Reaching Donors: Neuro-Linguistic Programming Implications for Effective Charity Marketing Communications

Heather Skinner, S Mainwaring

    Allbwn ymchwil: Cyfraniad at gyfnodolynErthygladolygiad gan gymheiriaid

    Crynodeb

    Proponents of neuro-linguistic programming claim that individuals process the world through preferred sensory representation systems. In other words, we each internally represent the external world through our senses i.e. visual people ‘see’ the world, kinaesthetics ‘feel’ the world, and auditory people ‘hear the world’. Although there is some limited research into the field of neuro-linguistic programming, particularly that relating to sensory representation systems and marketing communications, this is the first empirical study to investigate the impact of neuro-linguistic programming on charity marketing communications. Our findings reveal that the choices individuals make when exposed to such communications are sensory-based. Although UK charities spend vast sums on main broadcast and press advertising, fragmented communications channels, high volumes of marketing communications clutter, and a growing tendency towards advertising avoidance means that much of this spend may be wasted as these messages may be filtered out by target market segments. Insights gained from this research may help charities to either ensure their messages reach each potential donor within current target segments, or by further segmenting potential donors by their preferred sensory representation systems, thereby being able to target any direct communications more effectively.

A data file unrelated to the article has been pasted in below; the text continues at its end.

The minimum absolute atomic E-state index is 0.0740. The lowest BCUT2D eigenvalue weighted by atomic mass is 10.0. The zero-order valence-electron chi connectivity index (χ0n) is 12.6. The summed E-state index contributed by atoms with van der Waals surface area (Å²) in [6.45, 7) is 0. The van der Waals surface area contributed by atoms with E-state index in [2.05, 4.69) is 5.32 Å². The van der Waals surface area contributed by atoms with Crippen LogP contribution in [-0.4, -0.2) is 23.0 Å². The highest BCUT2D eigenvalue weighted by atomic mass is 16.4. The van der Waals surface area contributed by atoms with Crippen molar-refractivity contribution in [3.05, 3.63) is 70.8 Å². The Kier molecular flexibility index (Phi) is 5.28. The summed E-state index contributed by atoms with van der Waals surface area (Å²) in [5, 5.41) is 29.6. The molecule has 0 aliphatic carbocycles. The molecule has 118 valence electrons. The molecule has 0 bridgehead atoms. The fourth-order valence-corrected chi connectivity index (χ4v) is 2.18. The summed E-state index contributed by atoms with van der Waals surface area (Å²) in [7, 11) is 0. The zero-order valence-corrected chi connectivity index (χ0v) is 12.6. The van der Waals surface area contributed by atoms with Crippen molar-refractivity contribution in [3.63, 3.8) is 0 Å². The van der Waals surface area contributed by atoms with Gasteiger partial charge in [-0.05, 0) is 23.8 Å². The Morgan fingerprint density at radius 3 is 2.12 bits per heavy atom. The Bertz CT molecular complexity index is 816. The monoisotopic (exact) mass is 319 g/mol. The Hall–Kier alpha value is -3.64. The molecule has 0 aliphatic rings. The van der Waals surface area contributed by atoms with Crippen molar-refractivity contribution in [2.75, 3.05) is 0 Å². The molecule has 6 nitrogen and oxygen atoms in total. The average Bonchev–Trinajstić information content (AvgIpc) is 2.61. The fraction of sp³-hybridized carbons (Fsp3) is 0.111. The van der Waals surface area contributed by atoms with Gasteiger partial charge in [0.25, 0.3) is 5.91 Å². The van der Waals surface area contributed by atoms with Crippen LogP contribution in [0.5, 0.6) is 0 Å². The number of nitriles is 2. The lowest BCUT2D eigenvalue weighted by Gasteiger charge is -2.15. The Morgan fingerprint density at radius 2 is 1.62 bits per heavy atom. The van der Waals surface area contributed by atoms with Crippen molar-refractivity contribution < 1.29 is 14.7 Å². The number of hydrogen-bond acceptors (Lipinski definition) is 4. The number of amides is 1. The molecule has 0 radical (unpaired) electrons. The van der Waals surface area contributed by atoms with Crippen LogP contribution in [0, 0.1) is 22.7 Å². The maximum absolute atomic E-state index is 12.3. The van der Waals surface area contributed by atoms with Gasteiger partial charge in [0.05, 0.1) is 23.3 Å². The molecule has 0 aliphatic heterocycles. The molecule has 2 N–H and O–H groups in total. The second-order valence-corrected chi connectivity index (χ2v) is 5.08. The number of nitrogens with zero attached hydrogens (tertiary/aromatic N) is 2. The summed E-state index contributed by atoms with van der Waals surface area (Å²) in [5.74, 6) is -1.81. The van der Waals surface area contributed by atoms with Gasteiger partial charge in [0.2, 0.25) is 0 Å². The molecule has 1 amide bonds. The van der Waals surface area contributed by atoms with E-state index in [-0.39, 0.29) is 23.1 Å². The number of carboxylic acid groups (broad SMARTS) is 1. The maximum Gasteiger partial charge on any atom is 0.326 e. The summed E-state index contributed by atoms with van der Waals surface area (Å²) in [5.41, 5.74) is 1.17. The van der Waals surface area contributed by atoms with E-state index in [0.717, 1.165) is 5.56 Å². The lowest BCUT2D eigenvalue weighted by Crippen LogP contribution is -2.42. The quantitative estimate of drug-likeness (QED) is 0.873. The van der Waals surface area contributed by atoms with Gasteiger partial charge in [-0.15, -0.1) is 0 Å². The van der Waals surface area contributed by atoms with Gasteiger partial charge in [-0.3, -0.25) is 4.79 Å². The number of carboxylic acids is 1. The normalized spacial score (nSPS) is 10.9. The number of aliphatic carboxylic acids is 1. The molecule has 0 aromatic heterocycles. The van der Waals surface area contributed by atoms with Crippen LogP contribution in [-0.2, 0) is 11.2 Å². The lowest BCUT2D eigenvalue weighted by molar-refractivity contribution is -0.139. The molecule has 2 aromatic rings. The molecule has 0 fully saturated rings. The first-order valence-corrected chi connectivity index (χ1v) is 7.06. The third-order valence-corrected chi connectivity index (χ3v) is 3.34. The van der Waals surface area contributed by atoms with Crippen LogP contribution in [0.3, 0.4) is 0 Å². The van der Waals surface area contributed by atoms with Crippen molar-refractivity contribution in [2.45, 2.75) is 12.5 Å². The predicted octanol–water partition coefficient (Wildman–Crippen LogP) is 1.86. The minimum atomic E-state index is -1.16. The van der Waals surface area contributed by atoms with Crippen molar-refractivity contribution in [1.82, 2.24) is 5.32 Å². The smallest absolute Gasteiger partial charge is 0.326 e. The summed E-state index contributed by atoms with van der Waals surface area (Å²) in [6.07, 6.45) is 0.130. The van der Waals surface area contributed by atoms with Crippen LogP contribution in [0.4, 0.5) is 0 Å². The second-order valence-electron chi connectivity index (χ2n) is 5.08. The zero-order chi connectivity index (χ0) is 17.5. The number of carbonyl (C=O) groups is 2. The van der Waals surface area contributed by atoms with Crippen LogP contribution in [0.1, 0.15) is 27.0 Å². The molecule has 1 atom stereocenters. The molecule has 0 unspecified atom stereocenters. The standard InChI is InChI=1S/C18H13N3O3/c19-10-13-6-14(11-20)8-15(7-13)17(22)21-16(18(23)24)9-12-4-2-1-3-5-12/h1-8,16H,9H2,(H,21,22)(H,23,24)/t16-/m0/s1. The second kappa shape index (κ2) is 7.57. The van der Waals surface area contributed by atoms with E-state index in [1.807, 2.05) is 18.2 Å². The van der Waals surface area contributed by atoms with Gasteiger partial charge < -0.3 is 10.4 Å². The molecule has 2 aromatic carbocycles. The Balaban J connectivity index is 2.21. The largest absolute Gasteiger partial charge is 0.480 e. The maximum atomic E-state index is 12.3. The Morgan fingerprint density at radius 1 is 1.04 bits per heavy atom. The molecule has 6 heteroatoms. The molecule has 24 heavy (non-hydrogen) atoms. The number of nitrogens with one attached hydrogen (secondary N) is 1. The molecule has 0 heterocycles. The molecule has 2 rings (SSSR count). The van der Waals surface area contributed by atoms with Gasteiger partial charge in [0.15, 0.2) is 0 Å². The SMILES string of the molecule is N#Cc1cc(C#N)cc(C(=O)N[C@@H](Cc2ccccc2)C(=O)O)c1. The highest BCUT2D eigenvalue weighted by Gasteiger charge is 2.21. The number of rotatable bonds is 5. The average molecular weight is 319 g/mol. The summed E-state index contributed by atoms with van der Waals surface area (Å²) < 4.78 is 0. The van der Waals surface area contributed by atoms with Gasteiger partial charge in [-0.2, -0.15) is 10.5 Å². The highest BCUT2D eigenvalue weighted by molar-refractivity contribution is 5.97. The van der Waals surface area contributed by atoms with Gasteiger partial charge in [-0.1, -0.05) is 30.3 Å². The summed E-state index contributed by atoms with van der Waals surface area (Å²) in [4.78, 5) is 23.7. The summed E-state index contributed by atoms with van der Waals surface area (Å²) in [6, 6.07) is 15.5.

Iaith wreiddiolSaesneg
    Tudalennau (o-i)231 - 242
    Nifer y tudalennau11
    CyfnodolynThe Marketing Review
    Cyfrol9
    Rhif cyhoeddi3
    Dynodwyr Gwrthrych Digidol (DOIs)
    StatwsCyhoeddwyd - 1 Awst 2009

    Ôl bys

    Gweld gwybodaeth am bynciau ymchwil 'Reaching Donors: Neuro-Linguistic Programming Implications for Effective Charity Marketing Communications'. Gyda’i gilydd, maen nhw’n ffurfio ôl bys unigryw.

    Dyfynnu hyn